Sorting by Merging or Merging by Sorting?

  • Gianni Franceschini
Part of the Lecture Notes in Computer Science book series (LNCS, volume 4059)


In the comparison model the only operations allowed on input elements are comparisons and moves to empty cells of memory. We prove the existence of an algorithm that, for any set of sn sorted sequences containing a total of n elements, computes the whole sorted sequence using O(nlogs) comparisons, O(n) data moves and O(1) auxiliary cells of memory besides the ones necessary for the n input elements. The best known algorithms with these same bounds are limited to the particular case s = O (1). From a more intuitive point of view, our result shows that it is possible to pass from merging to sorting in a seamless fashion, without losing the optimality with respect to any of the three main complexity measures of the comparison model. Our main statement has an implication in the field of adaptive sorting algorithms and improves [Franceschini and Geffert, Journal of the ACM, 52], showing that it is possible to exploit some form of pre-sortedness to lower the number of comparisons while still maintaining the optimality for space and data moves. More precisely, let us denote with Opt M (X) the cost for sorting a sequence X with an algorithm that is optimal with respect to a pre-sortedness measure M. To the best of our knowledge, so far, for any pre-sortedness measure M, no full-optimal adaptive sorting algorithms were known (see [Estivill-Castro and Wood, ACM Comp. Surveys, 24], page 472). The best that could be obtained were algorithms sorting a sequence X using O(1) space, O(Opt M (X)) comparisons and O(Opt M (X)) moves. Hence, the move complexity seemed bound to be a function of M(X) (as for the comparison complexity). We prove that there exists a pre-sortedness measure for which that is false: the pre-sortedness measure Runs, defined as the number of ascending contiguous subsequences in a sequence. That follows directly from our main statement, since \({Opt}_{M}(X)=O(\left\vert{X}\right\vert \log Runs(X))\).


Data Move Input Sequence Sorting Algorithm Merging Process Input Element 
These keywords were added by machine and not by the authors. This process is experimental and the keywords may be updated as the learning algorithm improves.


Unable to display preview. Download preview PDF.

Unable to display preview. Download preview PDF.


  1. 1.
    Franceschini, G., Geffert, V.: An In-Place Sorting with O(nlogn) Comparisons and O(n) Moves. Journal of the ACM 52, 515–537 (2005)CrossRefMathSciNetGoogle Scholar
  2. 2.
    Kronrod, M.A.: Optimal ordering algorithm without operational field. Soviet Math. Dokl. 10, 744–746 (1969)MATHGoogle Scholar
  3. 3.
    Levcopoulos, C., Overmars, M.H.: A balanced search tree with O(1) worst-case update time. Acta Informatica 26(3), 269–277 (1988)MATHCrossRefMathSciNetGoogle Scholar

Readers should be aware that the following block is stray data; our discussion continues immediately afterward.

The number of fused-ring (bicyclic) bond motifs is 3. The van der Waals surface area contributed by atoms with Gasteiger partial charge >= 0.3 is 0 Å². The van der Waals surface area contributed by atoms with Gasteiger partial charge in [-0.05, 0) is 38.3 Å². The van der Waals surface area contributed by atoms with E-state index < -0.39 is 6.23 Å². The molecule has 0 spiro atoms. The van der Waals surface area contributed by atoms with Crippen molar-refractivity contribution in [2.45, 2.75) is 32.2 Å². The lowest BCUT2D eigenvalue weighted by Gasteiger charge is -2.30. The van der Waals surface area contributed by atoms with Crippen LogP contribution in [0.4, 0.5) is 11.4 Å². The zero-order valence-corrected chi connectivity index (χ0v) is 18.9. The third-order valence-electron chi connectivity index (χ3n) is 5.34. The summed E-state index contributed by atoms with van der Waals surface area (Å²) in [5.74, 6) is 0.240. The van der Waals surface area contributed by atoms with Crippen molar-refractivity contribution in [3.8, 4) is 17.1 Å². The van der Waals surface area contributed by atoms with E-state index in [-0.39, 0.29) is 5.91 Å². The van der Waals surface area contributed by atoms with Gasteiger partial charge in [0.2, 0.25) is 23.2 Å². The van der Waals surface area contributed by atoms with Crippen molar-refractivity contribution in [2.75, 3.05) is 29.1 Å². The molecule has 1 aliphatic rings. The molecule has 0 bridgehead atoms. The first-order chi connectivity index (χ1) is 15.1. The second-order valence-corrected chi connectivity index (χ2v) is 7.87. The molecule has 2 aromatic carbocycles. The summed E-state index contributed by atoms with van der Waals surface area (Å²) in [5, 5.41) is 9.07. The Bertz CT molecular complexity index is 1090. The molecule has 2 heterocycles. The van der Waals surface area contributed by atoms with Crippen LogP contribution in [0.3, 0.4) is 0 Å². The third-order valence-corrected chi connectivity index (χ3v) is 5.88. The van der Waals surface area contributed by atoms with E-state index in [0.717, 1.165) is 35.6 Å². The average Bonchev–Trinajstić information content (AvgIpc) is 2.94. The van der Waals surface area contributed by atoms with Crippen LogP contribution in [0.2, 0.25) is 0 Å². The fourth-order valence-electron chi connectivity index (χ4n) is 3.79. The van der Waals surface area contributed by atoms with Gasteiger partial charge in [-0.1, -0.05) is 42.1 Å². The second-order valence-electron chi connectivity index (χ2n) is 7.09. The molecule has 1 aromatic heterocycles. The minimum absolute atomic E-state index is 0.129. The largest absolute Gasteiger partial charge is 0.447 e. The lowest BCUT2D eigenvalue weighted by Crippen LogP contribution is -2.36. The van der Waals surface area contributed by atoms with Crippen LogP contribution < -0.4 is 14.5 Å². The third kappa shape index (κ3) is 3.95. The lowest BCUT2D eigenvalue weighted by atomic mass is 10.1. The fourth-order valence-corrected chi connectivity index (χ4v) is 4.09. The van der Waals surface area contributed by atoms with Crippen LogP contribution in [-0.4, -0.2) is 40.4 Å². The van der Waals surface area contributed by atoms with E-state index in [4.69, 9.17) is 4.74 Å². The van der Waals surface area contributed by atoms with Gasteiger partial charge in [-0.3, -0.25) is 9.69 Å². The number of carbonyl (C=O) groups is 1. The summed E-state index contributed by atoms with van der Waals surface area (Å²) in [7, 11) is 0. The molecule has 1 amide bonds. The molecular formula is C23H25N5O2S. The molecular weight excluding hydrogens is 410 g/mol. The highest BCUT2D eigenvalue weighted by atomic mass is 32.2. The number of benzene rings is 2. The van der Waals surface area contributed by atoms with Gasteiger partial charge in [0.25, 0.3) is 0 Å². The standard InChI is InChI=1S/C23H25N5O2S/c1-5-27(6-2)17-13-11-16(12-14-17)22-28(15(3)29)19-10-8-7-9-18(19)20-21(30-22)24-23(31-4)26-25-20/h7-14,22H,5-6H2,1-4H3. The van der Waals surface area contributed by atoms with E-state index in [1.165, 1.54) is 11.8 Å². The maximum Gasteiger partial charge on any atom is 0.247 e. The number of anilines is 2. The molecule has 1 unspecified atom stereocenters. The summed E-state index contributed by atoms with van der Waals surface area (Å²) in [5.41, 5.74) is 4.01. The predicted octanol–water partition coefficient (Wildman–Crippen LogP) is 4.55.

4. 4.
    Andersson, A., Lai, T.W.: Comparison–efficient and write–optimal searching and sorting. In: Hsu, W.-L., Lee, R.C.T. (eds.) ISA 1991. LNCS, vol. 557, pp. 273–282. Springer, Heidelberg (1991)Google Scholar
  5. 5.
    Fleischer, R.: A simple balanced search tree with O(1) worst-case update time. In: Ng, K.W., Balasubramanian, N.V., Raghavan, P., Chin, F.Y.L. (eds.) ISAAC 1993. LNCS, vol. 762, pp. 138–146. Springer, Heidelberg (1993)Google Scholar
  6. 6.
    Katajainen, J., Pasanen, T.: In-place sorting with fewer moves. Inform. Process. Lett. 70, 31–37 (1999)MATHCrossRefMathSciNetGoogle Scholar
  7. 7.
    Horvath, E.C.: Stable sorting in asymptotically optimal time and extra space. Journal of the ACM 25(2), 177–199 (1978)MATHCrossRefGoogle Scholar
  8. 8.
    Pardo, L.T.: Stable sorting and merging with optimal space and time bounds. SIAM Journal on Computing 6(2), 351–372 (1977)MATHCrossRefMathSciNetGoogle Scholar
  9. 9.
    Salowe, J., Steiger, W.: Simplified stable merging tasks. Journal of Algorithms 8(4), 557–571 (1987)MATHCrossRefMathSciNetGoogle Scholar
  10. 10.
    Huang, B.C., Langston, M.A.: Practical in-place merging. Communications of the ACM, CACM 31(3), 348–352 (1988)CrossRefGoogle Scholar
  11. 11.
    Huang, B.C., Langston, M.A.: Stable set and multiset operations in optimal time and space. In: ACM (ed.) PODS 1988. Proceedings of the Seventh ACM SIGACT-SIGMOD-SIGART Symposium on Principles of Database Systems, pp. 288–293. ACM Press, New York (1988)CrossRefGoogle Scholar
  12. 12.
    Symvonis, A.: Optimal stable merging. Comput. J. 38, 681–690 (1995)Google Scholar
  13. 13.
    Geffert, V., Katajainen, J., Pasanen, T.: Asymptotically efficient in-place merging. Theoret. Comput. Sci. 237, 159–181 (2000)MATHCrossRefMathSciNetGoogle Scholar
  14. 14.
    Chen, J.: Optimizing stable in-place merging. Theor. Comput. Sci. 1-3(302), 191–210 (2003)CrossRefGoogle Scholar
  15. 15.
    Estivill-Castro, V., Wood, D.: A survey of adaptive sorting algorithms. ACM Comp. Surveys 24(4), 441–476 (1992)CrossRefGoogle Scholar
  16. 16.
    Munro, J.: An implicit data structure supporting insertion, deletion, and search in O(log2 n) time. J. Comput. System Sci. 33, 66–74 (1986)MATHCrossRefMathSciNetGoogle Scholar
  17. 17.
    Cormen, T.H., Leiserson, C.E., Rivest, R.L., Stein, C.: Introduction to Algorithms. MIT Press, Cambridge (2001)MATHGoogle Scholar

Copyright information

© Springer-Verlag Berlin Heidelberg 2006

Authors and Affiliations

  • Gianni Franceschini
    • 1
  1. 1.Institute for Informatics and TelematicsItalian National Research CouncilPisaItaly

Personalised recommendations